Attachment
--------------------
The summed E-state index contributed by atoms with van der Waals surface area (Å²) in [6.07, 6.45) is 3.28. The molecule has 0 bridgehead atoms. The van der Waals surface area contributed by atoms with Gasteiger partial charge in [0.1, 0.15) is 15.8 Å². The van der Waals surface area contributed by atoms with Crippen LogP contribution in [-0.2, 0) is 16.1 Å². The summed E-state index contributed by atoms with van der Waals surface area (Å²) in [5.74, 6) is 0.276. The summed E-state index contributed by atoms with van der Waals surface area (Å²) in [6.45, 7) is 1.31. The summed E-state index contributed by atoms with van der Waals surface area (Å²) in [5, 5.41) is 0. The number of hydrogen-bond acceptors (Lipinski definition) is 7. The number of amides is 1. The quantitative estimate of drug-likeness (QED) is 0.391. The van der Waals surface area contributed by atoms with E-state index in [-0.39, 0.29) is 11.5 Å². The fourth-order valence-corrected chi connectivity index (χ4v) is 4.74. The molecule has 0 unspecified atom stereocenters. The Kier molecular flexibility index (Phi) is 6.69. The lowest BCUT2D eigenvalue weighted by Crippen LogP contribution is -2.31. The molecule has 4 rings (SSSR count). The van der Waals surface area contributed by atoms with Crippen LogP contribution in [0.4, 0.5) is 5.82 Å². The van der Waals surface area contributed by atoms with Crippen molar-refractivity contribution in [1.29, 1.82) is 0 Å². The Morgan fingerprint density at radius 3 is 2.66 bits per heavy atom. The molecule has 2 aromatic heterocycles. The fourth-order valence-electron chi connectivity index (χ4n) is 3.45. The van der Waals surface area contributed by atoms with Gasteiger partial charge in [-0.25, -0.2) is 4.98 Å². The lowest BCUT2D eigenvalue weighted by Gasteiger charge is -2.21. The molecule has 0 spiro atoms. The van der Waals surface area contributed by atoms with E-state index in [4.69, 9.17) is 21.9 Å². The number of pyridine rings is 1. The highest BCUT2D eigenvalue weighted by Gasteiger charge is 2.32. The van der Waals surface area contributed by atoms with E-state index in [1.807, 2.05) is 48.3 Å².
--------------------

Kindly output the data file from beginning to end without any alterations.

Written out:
The summed E-state index contributed by atoms with van der Waals surface area (Å²) in [6.07, 6.45) is 3.28. The molecule has 0 bridgehead atoms. The van der Waals surface area contributed by atoms with Gasteiger partial charge in [0.1, 0.15) is 15.8 Å². The van der Waals surface area contributed by atoms with Crippen LogP contribution in [-0.2, 0) is 16.1 Å². The summed E-state index contributed by atoms with van der Waals surface area (Å²) in [5.74, 6) is 0.276. The summed E-state index contributed by atoms with van der Waals surface area (Å²) in [6.45, 7) is 1.31. The summed E-state index contributed by atoms with van der Waals surface area (Å²) in [5, 5.41) is 0. The number of hydrogen-bond acceptors (Lipinski definition) is 7. The number of amides is 1. The quantitative estimate of drug-likeness (QED) is 0.391. The van der Waals surface area contributed by atoms with E-state index in [-0.39, 0.29) is 11.5 Å². The fourth-order valence-corrected chi connectivity index (χ4v) is 4.74. The molecule has 0 unspecified atom stereocenters. The Kier molecular flexibility index (Phi) is 6.69. The lowest BCUT2D eigenvalue weighted by Crippen LogP contribution is -2.31. The molecule has 4 rings (SSSR count). The van der Waals surface area contributed by atoms with Crippen LogP contribution in [0.4, 0.5) is 5.82 Å². The van der Waals surface area contributed by atoms with Crippen molar-refractivity contribution in [1.29, 1.82) is 0 Å². The Morgan fingerprint density at radius 3 is 2.66 bits per heavy atom. The molecule has 2 aromatic heterocycles. The fourth-order valence-electron chi connectivity index (χ4n) is 3.45. The van der Waals surface area contributed by atoms with Gasteiger partial charge in [-0.25, -0.2) is 4.98 Å². The lowest BCUT2D eigenvalue weighted by Gasteiger charge is -2.21. The molecule has 0 spiro atoms. The van der Waals surface area contributed by atoms with E-state index in [4.69, 9.17) is 21.9 Å². The number of pyridine rings is 1. The highest BCUT2D eigenvalue weighted by Gasteiger charge is 2.32. The van der Waals surface area contributed by atoms with E-state index in [1.807, 2.05) is 48.3 Å².